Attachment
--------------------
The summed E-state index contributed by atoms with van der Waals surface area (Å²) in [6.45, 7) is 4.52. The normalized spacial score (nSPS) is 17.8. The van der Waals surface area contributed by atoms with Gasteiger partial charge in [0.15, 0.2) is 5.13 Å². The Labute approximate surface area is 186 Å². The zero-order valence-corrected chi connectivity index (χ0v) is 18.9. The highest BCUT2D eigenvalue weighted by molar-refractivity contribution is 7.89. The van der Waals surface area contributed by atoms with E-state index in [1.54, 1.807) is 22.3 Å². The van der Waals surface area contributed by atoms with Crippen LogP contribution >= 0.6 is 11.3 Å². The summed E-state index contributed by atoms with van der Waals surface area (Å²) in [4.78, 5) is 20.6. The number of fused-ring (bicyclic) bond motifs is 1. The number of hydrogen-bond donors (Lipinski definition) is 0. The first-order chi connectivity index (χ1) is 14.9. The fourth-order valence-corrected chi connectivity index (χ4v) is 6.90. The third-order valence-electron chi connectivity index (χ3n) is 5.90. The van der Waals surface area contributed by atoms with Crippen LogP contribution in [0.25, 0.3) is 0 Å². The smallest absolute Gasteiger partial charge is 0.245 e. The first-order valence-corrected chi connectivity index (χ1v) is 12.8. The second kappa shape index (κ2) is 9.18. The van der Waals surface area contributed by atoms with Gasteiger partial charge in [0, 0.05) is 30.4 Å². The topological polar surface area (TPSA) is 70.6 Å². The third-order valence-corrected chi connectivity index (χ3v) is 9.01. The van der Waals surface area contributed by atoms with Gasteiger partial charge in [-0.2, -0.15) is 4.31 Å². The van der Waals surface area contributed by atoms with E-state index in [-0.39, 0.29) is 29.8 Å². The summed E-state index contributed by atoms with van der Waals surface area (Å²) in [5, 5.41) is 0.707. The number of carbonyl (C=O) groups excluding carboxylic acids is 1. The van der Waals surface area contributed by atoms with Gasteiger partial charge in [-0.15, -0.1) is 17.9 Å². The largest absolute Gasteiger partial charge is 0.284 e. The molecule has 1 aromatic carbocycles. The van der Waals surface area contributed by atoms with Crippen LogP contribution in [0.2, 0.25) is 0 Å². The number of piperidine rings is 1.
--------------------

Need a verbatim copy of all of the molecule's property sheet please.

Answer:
The summed E-state index contributed by atoms with van der Waals surface area (Å²) in [6.45, 7) is 4.52. The normalized spacial score (nSPS) is 17.8. The van der Waals surface area contributed by atoms with Gasteiger partial charge in [0.15, 0.2) is 5.13 Å². The Labute approximate surface area is 186 Å². The zero-order valence-corrected chi connectivity index (χ0v) is 18.9. The highest BCUT2D eigenvalue weighted by molar-refractivity contribution is 7.89. The van der Waals surface area contributed by atoms with E-state index in [1.54, 1.807) is 22.3 Å². The van der Waals surface area contributed by atoms with Crippen LogP contribution >= 0.6 is 11.3 Å². The summed E-state index contributed by atoms with van der Waals surface area (Å²) in [4.78, 5) is 20.6. The number of fused-ring (bicyclic) bond motifs is 1. The number of hydrogen-bond donors (Lipinski definition) is 0. The first-order chi connectivity index (χ1) is 14.9. The fourth-order valence-corrected chi connectivity index (χ4v) is 6.90. The third-order valence-electron chi connectivity index (χ3n) is 5.90. The van der Waals surface area contributed by atoms with Crippen LogP contribution in [0.25, 0.3) is 0 Å². The smallest absolute Gasteiger partial charge is 0.245 e. The first-order valence-corrected chi connectivity index (χ1v) is 12.8. The second kappa shape index (κ2) is 9.18. The van der Waals surface area contributed by atoms with Gasteiger partial charge in [0, 0.05) is 30.4 Å². The topological polar surface area (TPSA) is 70.6 Å². The third-order valence-corrected chi connectivity index (χ3v) is 9.01. The van der Waals surface area contributed by atoms with Gasteiger partial charge in [-0.2, -0.15) is 4.31 Å². The van der Waals surface area contributed by atoms with E-state index in [-0.39, 0.29) is 29.8 Å². The summed E-state index contributed by atoms with van der Waals surface area (Å²) in [5, 5.41) is 0.707. The number of carbonyl (C=O) groups excluding carboxylic acids is 1. The van der Waals surface area contributed by atoms with Gasteiger partial charge in [-0.15, -0.1) is 17.9 Å². The largest absolute Gasteiger partial charge is 0.284 e. The molecule has 1 aromatic carbocycles. The van der Waals surface area contributed by atoms with Crippen LogP contribution in [0.2, 0.25) is 0 Å². The number of piperidine rings is 1.